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Discharging on Social Media Consumption

This morning I woke up early, and instead of going back to sleep, which would have been best for me, I got absorbed in a social media app on my phone for almost two hours—watching videos, looking at pictures, and following links, almost all posted by people I do not know. At the end my eyes felt glazed over, I felt tension in my head, and a lot of disconnection and isolation had been restimulated.

A half hour later I had a mini-session. It was hard to feel anything about the big things happening in my life, even with this close Co-Counselor of mine. Then I started talking about what I had been watching, because that is what kept coming into my mind. I laughed and laughed and laughed, telling my counselor all the things I now knew. As soon as I finished laughing about one thing, another thing I had watched would come into my mind and I would tell her about that, and laugh and laugh and laugh.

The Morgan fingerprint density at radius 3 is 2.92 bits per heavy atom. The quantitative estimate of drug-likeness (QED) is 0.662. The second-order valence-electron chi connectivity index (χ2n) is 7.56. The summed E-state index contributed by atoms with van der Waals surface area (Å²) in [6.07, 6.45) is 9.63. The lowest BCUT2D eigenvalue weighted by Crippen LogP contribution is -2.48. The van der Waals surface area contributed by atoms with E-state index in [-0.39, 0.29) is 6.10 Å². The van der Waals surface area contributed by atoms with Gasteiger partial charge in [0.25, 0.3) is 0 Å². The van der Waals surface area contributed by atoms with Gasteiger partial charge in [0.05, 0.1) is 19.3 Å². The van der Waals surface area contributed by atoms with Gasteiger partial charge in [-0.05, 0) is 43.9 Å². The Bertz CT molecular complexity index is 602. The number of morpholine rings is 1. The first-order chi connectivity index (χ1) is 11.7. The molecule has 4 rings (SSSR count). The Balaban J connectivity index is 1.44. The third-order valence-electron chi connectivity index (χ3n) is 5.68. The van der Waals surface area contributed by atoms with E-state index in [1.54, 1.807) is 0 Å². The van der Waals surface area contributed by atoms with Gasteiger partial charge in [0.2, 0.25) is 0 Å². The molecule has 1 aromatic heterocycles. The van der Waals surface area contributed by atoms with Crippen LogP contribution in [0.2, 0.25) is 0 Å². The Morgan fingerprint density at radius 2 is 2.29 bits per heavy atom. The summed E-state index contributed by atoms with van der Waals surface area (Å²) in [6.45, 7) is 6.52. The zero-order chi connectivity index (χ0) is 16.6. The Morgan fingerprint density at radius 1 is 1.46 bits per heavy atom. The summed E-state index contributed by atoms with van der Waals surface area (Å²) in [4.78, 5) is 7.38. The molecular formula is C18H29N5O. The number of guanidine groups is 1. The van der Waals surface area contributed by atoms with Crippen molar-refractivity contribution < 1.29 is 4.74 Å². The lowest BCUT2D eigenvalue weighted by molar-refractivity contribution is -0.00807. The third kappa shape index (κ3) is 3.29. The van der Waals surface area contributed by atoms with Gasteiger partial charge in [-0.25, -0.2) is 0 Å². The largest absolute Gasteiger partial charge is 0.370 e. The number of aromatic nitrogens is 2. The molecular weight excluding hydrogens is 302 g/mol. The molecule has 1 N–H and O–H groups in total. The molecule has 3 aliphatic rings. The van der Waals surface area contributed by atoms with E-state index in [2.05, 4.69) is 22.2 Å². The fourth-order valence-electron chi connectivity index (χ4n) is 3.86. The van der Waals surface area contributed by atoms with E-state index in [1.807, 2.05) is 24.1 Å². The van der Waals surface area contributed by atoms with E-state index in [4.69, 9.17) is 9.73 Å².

After ten minutes of this, I could feel my eyes clearing up, my body getting less tense, and my attention returning. Partway through I said, “This is such a waste of my time!” She said, “No, you’re getting your mind back; you’re getting it back to where you want it to be.” I kept going, and she was so right. By the end I could feel relaxed, like I had my mind a lot more, and that I could choose where to put my attention much more easily.

We take in so much information and so many images—and their associated distresses—through the Internet, television, and other forms of media. And I don’t think most of us discharge about it very much. I have had sessions about television shows and movies I have seen, in my adult life and in childhood. They have always been useful. They have freed up my attention in a way that reminds me of discharging on early sexual memories—on a chain of times when I was fascinated and my attention was consumed. I think these kinds of sessions are a good complement to the work the Communities are doing on pornography.

How much of our attention and mental storage space are taken up by images we have seen—images that someone else has created and that have been filtered through their distress? How much more of our brains would we have if we discharged there? Based on my recent experience, I highly recommend it.

Shani Fletcher

Boston, Massachusetts, USA

Reprinted from the e-mail discussion list for RC Community members

(Present Time 190, January 2018)


Last modified: 2022-12-25 10:17:04+00